That’s why maybe the most important scene in this episode is its very first one. Davos and Stannis show up in Braavos to beg for the Iron Bank to back their claim to the throne. The bankers (one of whom is played by Mark Gatiss!) say no, that’s not something they’re going to do, but Davos won’t hear of it. He immediately begins extolling the virtues of his king, of the man who spared his life and made him a knight but still took his fingers. Game Of Thrones rarely tips its hand as to where it believes these various claimants to the throne to be in relation to each other—outside of its general love for all things Dany—but here’s a pretty big moment in relation to this episode. Stannis may not have much, but he has the ability to get men to make huge speeches proclaiming his greatness to rooms full of powerful men. And, ultimately, that might be even more worthwhile than gold.

Stray observations:

  • One of the more prominent and popular complaints that’s developing against the show here in the age of it becoming one of the biggest shows on TV (and last week’s episode set another ratings record) is the idea that it’s just Dynasty set in a fantasy kingdom. Which, yes, is a really reductive way to describe the show, but it’s a really reductive way to describe the show that still sounds pretty awesome.
  • I have dearly missed scenes where the Small Council meets, and tonight’s was a beauty. Was this the first time the show has brought up Ser Jorah selling secrets to the Council? I think prior seasons confirmed this, but I may be confusing myself with book knowledge. Anyway, I do love the Council talking about how something needs to be done about Dany and then basically tabling it until next season. “Someday!” says Tywin.
  • All of the Yara scenes up until she met with Theon sort of felt like the show was dropping us into a previously on culled entirely from footage from a webseries released to promote season four. It was nice to see the character again, but that really did feel like a “let’s get caught up!” montage dropped into the middle of everything else.
  • We also got to see Salladhor Sahn for the first time since season two tonight. This episode probably could have been entitled “What Has Everyone Been Up To Since Season Two?” and gotten away with it.
  • Ramsey’s plan to overtake the castle is to have Reek impersonate Theon Greyjoy. Somewhere, there is somebody trying to write a paper on the psychology of pop culture who is immensely happy right now.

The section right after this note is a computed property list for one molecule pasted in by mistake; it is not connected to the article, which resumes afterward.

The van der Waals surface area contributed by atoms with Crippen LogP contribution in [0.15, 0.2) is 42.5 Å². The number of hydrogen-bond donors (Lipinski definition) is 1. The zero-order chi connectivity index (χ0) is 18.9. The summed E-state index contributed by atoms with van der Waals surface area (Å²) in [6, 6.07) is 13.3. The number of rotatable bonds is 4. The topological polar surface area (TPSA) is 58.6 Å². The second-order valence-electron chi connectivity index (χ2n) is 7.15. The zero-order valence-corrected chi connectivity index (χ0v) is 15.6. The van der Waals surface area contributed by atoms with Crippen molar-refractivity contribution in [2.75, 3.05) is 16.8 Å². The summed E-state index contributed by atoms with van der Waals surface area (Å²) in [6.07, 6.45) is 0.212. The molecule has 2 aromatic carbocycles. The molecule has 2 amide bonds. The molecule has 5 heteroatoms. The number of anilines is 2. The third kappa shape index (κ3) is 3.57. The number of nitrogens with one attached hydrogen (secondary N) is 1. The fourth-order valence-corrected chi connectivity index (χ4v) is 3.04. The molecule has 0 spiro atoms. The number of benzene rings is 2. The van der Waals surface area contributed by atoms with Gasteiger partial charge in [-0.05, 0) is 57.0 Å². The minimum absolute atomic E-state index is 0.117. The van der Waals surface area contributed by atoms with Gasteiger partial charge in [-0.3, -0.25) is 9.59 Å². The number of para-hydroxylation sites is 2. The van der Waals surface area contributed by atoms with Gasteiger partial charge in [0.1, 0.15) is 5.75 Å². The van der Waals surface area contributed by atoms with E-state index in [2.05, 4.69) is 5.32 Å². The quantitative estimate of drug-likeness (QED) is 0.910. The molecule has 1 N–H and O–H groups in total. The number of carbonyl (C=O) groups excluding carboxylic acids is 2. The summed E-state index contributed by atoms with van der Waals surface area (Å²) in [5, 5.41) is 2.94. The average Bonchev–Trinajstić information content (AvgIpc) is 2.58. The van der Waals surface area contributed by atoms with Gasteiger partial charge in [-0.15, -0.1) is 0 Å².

• I love the way that all of the witnesses in Tyrion’s trial can remember the things he told them, word for word. I get that this is a dramatic cheat the show has to make, but it’s still kind of funny to imagine Cersei immediately going to her room to write down the threat Tyrion just made to her on a Post-It note.
  • Ramin Djawadi’s cello-heavy version of “The Rains Of Castamere” is a great, great musical cue to come up in the conclusion of Tyrion’s speech.
  • I like how the “next week on” trailers increasingly just assure us that we’re going to be seeing all of the people we didn’t see this week in the very next episode. “Don’t worry, guys! You’ll get plenty Sansa action next Sunday!”
  • Mace Tyrell is not only the fanciest character on the show, but he’s also the side character I’m most enjoying this season. I like the way he totters around doing what he’s told.
  • Alik Sakharov is the director for the evening, and he makes the choice not to do a lot of cutting in the courtroom scenes. This saps them of momentum, somewhat, at their beginning, but it pays off when it’s time for the Shae scene and Tyrion’s big speech.
  • A really nice imagined scene between Varys and Oberyn, two characters who have much to discuss. I like the implication that Varys is after the throne and that he was apparently asexual even before he was castrated. It’s also fun to note the way that “desire” as a corrupting influence runs through this series and this season.

Here be spoilers (Do not read if you haven’t read the books):

  • Honestly, I don’t even know why we have experts reviews. With everything that’s happening with Theon and Yara, that’s yet another plot that has completely abandoned whatever’s happened in the book, unless you completely squint and try to figure out what it might be tying in to. I don’t mind this, particularly (since, after all, the Theon storyline has needed something, anything else for two seasons now), but it does make it very hard to not turn these reviews into a laundry list of changes.
  • The trial is also substantially different, but that’s probably okay. The characters called to be Tyrion’s witnesses in the book would have less impact on screen, and the scenes with, say, Varys and Cersei were pretty good.
  • On the other hand, I think this version of the trial does a terrific job of setting up just why Tyrion kills Tywin eventually. Sure, the two of them have always had a terrible relationship, but right now, things are even worse. On the other hand, I’m not sure I’m going to buy it if the show has Tyrion insist that he’ll rid the world of Jaime. And does anybody even remember the show’s Tysha analogue?